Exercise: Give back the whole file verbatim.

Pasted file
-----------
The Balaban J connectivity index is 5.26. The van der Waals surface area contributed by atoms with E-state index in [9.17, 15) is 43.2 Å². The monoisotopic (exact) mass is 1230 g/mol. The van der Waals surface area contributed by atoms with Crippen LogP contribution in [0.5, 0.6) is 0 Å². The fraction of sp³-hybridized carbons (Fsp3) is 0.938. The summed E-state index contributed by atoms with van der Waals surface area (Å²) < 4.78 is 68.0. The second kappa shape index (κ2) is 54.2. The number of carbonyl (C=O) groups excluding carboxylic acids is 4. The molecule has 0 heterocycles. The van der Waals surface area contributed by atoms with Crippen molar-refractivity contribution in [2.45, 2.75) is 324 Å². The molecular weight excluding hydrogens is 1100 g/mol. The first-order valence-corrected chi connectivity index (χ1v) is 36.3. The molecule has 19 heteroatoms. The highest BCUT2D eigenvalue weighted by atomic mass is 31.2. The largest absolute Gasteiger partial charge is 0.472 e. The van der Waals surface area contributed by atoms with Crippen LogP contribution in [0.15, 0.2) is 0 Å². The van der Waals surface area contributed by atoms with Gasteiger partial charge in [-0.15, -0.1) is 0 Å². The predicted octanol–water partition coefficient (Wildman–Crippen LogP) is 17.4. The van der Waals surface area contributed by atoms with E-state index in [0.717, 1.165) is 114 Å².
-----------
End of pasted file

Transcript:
The Balaban J connectivity index is 5.26. The van der Waals surface area contributed by atoms with E-state index in [9.17, 15) is 43.2 Å². The monoisotopic (exact) mass is 1230 g/mol. The van der Waals surface area contributed by atoms with Crippen LogP contribution in [0.5, 0.6) is 0 Å². The fraction of sp³-hybridized carbons (Fsp3) is 0.938. The summed E-state index contributed by atoms with van der Waals surface area (Å²) < 4.78 is 68.0. The second kappa shape index (κ2) is 54.2. The number of carbonyl (C=O) groups excluding carboxylic acids is 4. The molecule has 0 heterocycles. The van der Waals surface area contributed by atoms with Crippen molar-refractivity contribution in [2.45, 2.75) is 324 Å². The molecular weight excluding hydrogens is 1100 g/mol. The first-order valence-corrected chi connectivity index (χ1v) is 36.3. The molecule has 19 heteroatoms. The highest BCUT2D eigenvalue weighted by atomic mass is 31.2. The largest absolute Gasteiger partial charge is 0.472 e. The van der Waals surface area contributed by atoms with Crippen LogP contribution in [0.15, 0.2) is 0 Å². The van der Waals surface area contributed by atoms with Gasteiger partial charge in [-0.15, -0.1) is 0 Å². The predicted octanol–water partition coefficient (Wildman–Crippen LogP) is 17.4. The van der Waals surface area contributed by atoms with E-state index in [0.717, 1.165) is 114 Å².